Barbara Walters dismissed Sarah Palin as "uninformed" on Thursday, telling the former Republican governor, "...Many people find the thought of you as president a little scary."
The View co-host appeared on Good Morning America to promote her upcoming 10 Most Fascinating People special. She derided Palin, "You hear, 'Oh, she's very charming, but she's uninformed.'" [MP3 audio here .]
the program with GMA co-anchor Robin Roberts, Walters explained how she
retrieved a famous question from Katie Couric: "And you know, the Katie
Couric question that caused her so much trouble? What do you read?...I
gave her another chance."
In the clip of the special, Walters condescendingly reworded the critique: "Would you like to tell us what newspapers, magazines or books you are reading right now?"
In 1981, Walters famously asked  Katharine Hepburn this question: "What kind of a tree are you?"
The full interview airs at 10pm on December 9 .
A transcript of the excerpt can be found below:
[Preview of her Fascinating People special]
BARBARA WALTERS: And Sarah Palin, for the third year, we have had Sarah Palin. Because every year, she does something fascinating. And you know, the Katie Couric question that caused her so much trouble? What do you read?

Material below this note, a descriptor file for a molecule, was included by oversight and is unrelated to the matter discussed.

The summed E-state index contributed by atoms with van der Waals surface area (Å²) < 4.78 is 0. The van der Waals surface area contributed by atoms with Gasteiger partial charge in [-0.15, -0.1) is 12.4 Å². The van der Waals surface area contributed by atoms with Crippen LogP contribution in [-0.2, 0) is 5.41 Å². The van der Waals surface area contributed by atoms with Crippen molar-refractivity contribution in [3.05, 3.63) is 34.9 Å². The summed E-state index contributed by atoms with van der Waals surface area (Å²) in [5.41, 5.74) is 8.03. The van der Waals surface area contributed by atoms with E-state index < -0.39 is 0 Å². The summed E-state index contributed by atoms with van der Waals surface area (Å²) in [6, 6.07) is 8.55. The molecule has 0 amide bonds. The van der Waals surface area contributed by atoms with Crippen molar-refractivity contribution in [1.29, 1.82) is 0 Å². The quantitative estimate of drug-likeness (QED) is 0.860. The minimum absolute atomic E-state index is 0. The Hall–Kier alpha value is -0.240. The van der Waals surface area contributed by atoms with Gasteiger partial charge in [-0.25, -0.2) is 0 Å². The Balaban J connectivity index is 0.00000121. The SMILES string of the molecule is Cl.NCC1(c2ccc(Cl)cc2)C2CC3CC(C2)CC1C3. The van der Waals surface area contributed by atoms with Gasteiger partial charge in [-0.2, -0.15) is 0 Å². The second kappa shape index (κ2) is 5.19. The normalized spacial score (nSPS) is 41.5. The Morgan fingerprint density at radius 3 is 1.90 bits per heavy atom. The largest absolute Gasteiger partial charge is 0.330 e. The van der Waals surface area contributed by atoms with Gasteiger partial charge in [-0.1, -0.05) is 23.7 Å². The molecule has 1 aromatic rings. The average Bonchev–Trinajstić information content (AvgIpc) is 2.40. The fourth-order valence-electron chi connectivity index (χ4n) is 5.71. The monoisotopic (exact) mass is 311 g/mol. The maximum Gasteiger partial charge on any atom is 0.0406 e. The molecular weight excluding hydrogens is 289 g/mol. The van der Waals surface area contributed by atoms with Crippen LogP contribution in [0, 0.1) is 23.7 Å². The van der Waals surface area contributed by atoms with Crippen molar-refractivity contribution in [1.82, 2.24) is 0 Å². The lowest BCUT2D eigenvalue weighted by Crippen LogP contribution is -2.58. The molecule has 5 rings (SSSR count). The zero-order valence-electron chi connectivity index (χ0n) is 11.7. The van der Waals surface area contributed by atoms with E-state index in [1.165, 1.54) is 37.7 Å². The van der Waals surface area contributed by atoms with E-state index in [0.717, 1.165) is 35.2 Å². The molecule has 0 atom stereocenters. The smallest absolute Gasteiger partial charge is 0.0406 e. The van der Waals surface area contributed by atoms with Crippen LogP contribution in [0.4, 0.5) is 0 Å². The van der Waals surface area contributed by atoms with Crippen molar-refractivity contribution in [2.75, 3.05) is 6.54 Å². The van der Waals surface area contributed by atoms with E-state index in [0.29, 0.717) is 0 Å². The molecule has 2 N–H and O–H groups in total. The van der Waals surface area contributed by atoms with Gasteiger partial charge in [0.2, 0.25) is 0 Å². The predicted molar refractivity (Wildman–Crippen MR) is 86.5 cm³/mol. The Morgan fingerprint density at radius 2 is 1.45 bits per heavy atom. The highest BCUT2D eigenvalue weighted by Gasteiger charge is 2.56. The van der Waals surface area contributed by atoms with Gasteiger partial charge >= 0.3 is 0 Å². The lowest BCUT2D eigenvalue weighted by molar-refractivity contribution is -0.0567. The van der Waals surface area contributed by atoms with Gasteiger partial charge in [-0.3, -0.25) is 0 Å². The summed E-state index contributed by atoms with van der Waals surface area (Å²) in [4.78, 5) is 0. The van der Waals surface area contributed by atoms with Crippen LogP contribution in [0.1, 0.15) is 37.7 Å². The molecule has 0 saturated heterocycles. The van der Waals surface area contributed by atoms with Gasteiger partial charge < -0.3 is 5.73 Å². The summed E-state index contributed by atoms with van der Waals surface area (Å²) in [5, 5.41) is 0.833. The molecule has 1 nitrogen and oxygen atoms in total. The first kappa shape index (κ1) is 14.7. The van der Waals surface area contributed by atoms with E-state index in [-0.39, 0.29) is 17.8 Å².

ROBIN ROBERTS: Sure.
WALTERS: Okay. I gave her another chance. And here's the answer. [Cut to interviw] Well, you know, governor, many people find the thought of you as president a little scary. You hear, 'Oh, she's very charming, but she's uninformed.' Would you like to tell us what newspapers, magazines or books you are reading right now?
SARAH PALIN: I read a lot of C.S. Lewis when I want some divine inspiration. I read Newsmax and Wall Street Journal. I read all of our local papers, of course, in Alaska because that's where my heart is. I read anything and everything that I can get my hands on, as I have since I was a little girl. And that's one of those things, Barbara, where that issue that I don't read or I'm not informed, it's one of those questions where I like to turn that around and ask the reporters, why would it be that there is that perception that I don't read?
WALTERS: So, there.
ROBERTS: And everyone, of course-
WALTERS: So, she does.
ROBERTS: And always, people want to know if you think she's going to run for president.
WALTERS: Her husband joined us, by the way. He wants her to run for president. The day she says I'm not running, you know, the curiosity goes.
ROBERTS: That's true.
WALTERS: So, she's very close to throwing her hat in the ring. She doesn't say no. She doesn't say yes. She says almost.
ROBERTS: Keeps her in power like that.
WALTERS: Keeps her in power.
- Scott Whitlock is a news analyst for the Media Research Center. Click here  to follow him on Twitter.